So, for example, over the last five years we have seen a media obsession with sex objects in turmoil, a group that includes Hilton, Britney Spears, Anna Nicole Smith, Amy Winehouse, Kerry Katona, Lindsay Lohan and Katie Price. Then there is the obsession with women as wives and girlfriends. Earlier this year, the news pages were filled with stories about footballers’ wives, a media obsession ever since the 2006 World Cup. This focus on women as appendages to powerful men infected the general election campaign, too. While female MPs were almost invisible, the demeanour and appearance of Sarah Brown and Samantha Cameron was reported in ever more exacting detail.

(taken from Role models: someone to look up to)

This is still an itch for me. 

One of my work related questions is "Why are there so few females doing dev, attending tech conferences etc?" This article makes me wonder if the media made us focus on females in a wives and girlfriends way - as appendages. What are the column inches dedicated to Zoe Gillings, Lesley McKenna, Rebecca Adlington as opposed to Coleen Rooney?

Not quite the same measure, but a google search returns the following results for these ladies, and a few others:

I'm somewhat surprised (and quite delighted) to see Lesley McKenna come out ahead of Coleen Rooney.  Yay for Scottish Snowboarders!  But also disappointed to see Karen Brady and Martha Lane Fox doing so poorly in comparison.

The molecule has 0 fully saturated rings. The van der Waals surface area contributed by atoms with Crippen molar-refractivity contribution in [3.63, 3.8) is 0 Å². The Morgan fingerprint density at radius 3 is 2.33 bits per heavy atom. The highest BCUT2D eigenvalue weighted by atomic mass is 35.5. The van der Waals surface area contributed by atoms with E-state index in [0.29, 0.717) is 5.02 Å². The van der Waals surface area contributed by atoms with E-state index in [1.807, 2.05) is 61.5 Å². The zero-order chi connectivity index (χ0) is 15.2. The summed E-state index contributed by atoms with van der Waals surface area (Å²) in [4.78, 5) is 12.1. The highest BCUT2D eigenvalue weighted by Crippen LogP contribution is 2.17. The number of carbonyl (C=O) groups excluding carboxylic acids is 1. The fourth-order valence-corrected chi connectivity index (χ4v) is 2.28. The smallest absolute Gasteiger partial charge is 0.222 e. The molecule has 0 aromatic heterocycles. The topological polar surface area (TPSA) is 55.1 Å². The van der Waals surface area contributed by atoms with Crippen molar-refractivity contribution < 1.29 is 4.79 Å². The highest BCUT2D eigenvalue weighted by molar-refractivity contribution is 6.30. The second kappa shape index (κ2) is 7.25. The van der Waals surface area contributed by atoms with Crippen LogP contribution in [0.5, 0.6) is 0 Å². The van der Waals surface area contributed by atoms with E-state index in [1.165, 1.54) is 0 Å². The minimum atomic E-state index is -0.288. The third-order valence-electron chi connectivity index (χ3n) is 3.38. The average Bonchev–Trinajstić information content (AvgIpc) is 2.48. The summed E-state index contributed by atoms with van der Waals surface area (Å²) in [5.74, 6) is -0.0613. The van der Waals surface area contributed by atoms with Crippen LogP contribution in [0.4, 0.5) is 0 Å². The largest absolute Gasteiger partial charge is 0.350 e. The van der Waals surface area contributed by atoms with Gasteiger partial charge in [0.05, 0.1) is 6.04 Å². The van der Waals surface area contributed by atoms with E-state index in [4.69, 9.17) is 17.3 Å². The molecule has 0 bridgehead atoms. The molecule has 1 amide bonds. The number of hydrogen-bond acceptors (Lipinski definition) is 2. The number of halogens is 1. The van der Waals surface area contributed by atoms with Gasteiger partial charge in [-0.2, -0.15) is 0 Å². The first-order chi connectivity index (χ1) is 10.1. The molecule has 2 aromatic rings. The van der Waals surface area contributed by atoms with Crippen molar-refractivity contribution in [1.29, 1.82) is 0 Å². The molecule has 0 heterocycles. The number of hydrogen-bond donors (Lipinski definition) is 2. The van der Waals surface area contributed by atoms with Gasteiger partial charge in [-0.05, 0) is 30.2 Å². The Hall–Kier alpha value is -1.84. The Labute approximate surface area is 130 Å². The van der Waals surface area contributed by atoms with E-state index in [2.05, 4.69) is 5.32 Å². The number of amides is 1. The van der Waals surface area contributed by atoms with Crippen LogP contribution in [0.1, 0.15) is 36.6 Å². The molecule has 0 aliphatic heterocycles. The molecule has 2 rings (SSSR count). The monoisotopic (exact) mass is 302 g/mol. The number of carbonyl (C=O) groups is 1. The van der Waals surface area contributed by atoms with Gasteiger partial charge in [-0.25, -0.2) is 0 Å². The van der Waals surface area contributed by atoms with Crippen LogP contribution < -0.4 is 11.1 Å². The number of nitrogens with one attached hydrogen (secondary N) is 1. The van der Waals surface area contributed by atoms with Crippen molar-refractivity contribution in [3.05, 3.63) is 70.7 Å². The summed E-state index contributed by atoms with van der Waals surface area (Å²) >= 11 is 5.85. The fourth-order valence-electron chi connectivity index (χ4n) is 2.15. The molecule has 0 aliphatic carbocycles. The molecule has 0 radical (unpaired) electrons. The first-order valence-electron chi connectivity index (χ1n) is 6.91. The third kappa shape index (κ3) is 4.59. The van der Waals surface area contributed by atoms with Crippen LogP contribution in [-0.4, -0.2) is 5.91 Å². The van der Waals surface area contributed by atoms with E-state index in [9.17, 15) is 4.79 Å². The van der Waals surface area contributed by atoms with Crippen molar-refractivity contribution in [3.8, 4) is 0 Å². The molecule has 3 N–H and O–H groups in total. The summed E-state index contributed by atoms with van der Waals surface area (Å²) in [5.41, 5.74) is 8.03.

But does it matter? I keep coming back to it - so it obviously does to me.

Am I better or worse at my job as development manager than my male counterpart. The answer is yes. I'm both. But not because I'm female. More because of my previous experiences, my interests, my passions, my frustrations. And that is right and normal. It is also likely that whoever does my job after me will also do some aspects better, and some aspects worse. Or in other words, differently, with a different focus. 

The media (all aspects) do play an important role in giving children an idea of what options will be available to them as they grow up.  Read about the Early Learning Centre Emergency campaign run by PinkStinks for more idea about this.  If you only ever see business men, then you assume that only men can do business. If you only ever see female teachers, then you assume that only women can teach.  It comes down to credibly challenging stereotypes in all walks of life, across all "differences" - be they male, female, straight, gay, able-bodied, disabled, black, white, Asian, or some combination thereof.

We're all unique, with different strengths, weaknesses, passions, frustrations, or even itches that need scratching and we deserve to be treated that way.